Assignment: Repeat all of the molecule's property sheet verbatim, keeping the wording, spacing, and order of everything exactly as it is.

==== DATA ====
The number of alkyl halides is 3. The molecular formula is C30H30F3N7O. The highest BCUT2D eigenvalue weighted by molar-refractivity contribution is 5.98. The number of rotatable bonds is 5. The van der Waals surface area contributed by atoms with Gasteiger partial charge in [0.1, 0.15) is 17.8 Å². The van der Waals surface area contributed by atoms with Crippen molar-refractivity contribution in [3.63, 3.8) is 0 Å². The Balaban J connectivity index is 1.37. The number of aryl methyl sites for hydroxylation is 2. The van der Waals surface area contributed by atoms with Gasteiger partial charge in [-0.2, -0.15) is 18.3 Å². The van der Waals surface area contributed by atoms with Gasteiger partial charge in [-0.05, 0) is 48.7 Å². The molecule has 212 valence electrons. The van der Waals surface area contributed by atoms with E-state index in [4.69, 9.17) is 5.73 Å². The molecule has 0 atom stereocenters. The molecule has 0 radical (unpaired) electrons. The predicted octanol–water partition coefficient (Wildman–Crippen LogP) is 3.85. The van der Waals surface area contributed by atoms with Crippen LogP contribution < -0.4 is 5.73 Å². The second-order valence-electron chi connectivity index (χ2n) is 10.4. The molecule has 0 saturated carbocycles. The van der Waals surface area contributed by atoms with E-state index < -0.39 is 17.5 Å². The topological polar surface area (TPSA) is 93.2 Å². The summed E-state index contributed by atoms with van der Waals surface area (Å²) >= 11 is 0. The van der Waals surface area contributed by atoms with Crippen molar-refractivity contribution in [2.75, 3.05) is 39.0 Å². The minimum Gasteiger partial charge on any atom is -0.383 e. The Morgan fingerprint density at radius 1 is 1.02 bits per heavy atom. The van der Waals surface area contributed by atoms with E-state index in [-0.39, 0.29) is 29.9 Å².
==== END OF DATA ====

The number of alkyl halides is 3. The molecular formula is C30H30F3N7O. The highest BCUT2D eigenvalue weighted by molar-refractivity contribution is 5.98. The number of rotatable bonds is 5. The van der Waals surface area contributed by atoms with Gasteiger partial charge in [0.1, 0.15) is 17.8 Å². The van der Waals surface area contributed by atoms with Crippen molar-refractivity contribution in [3.63, 3.8) is 0 Å². The Balaban J connectivity index is 1.37. The number of aryl methyl sites for hydroxylation is 2. The van der Waals surface area contributed by atoms with Gasteiger partial charge in [-0.2, -0.15) is 18.3 Å². The van der Waals surface area contributed by atoms with Gasteiger partial charge in [-0.05, 0) is 48.7 Å². The molecule has 212 valence electrons. The van der Waals surface area contributed by atoms with E-state index in [4.69, 9.17) is 5.73 Å². The molecule has 0 atom stereocenters. The molecule has 0 radical (unpaired) electrons. The predicted octanol–water partition coefficient (Wildman–Crippen LogP) is 3.85. The van der Waals surface area contributed by atoms with Crippen LogP contribution < -0.4 is 5.73 Å². The second-order valence-electron chi connectivity index (χ2n) is 10.4. The molecule has 0 saturated carbocycles. The van der Waals surface area contributed by atoms with E-state index < -0.39 is 17.5 Å². The topological polar surface area (TPSA) is 93.2 Å². The summed E-state index contributed by atoms with van der Waals surface area (Å²) >= 11 is 0. The van der Waals surface area contributed by atoms with Crippen molar-refractivity contribution in [2.75, 3.05) is 39.0 Å². The minimum Gasteiger partial charge on any atom is -0.383 e. The Morgan fingerprint density at radius 1 is 1.02 bits per heavy atom. The van der Waals surface area contributed by atoms with E-state index in [-0.39, 0.29) is 29.9 Å².